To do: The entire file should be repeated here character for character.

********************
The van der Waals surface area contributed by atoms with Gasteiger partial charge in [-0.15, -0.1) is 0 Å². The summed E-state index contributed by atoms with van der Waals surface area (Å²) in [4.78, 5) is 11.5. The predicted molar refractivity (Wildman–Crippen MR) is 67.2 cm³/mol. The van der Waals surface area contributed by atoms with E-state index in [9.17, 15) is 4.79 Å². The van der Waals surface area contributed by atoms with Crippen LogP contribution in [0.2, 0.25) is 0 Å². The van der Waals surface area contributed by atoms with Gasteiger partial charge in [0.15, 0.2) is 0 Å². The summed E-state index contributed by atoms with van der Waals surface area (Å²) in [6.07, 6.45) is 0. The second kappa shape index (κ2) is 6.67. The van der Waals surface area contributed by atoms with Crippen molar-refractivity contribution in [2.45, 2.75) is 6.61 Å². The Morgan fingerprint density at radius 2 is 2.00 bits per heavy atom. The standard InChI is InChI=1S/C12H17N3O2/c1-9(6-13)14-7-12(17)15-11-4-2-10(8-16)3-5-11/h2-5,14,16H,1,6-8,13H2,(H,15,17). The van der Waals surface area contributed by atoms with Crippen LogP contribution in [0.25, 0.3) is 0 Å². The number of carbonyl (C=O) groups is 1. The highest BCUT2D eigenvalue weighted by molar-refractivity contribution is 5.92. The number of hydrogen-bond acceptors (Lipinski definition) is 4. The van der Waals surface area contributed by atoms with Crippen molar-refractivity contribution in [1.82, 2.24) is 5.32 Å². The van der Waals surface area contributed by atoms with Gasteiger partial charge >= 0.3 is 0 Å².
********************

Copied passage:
The van der Waals surface area contributed by atoms with Gasteiger partial charge in [-0.15, -0.1) is 0 Å². The summed E-state index contributed by atoms with van der Waals surface area (Å²) in [4.78, 5) is 11.5. The predicted molar refractivity (Wildman–Crippen MR) is 67.2 cm³/mol. The van der Waals surface area contributed by atoms with E-state index in [9.17, 15) is 4.79 Å². The van der Waals surface area contributed by atoms with Crippen LogP contribution in [0.2, 0.25) is 0 Å². The van der Waals surface area contributed by atoms with Gasteiger partial charge in [0.15, 0.2) is 0 Å². The summed E-state index contributed by atoms with van der Waals surface area (Å²) in [6.07, 6.45) is 0. The second kappa shape index (κ2) is 6.67. The van der Waals surface area contributed by atoms with Crippen molar-refractivity contribution in [2.45, 2.75) is 6.61 Å². The Morgan fingerprint density at radius 2 is 2.00 bits per heavy atom. The standard InChI is InChI=1S/C12H17N3O2/c1-9(6-13)14-7-12(17)15-11-4-2-10(8-16)3-5-11/h2-5,14,16H,1,6-8,13H2,(H,15,17). The van der Waals surface area contributed by atoms with Crippen LogP contribution in [0.25, 0.3) is 0 Å². The number of carbonyl (C=O) groups is 1. The highest BCUT2D eigenvalue weighted by molar-refractivity contribution is 5.92. The number of hydrogen-bond acceptors (Lipinski definition) is 4. The van der Waals surface area contributed by atoms with Crippen molar-refractivity contribution in [1.82, 2.24) is 5.32 Å². The van der Waals surface area contributed by atoms with Gasteiger partial charge >= 0.3 is 0 Å².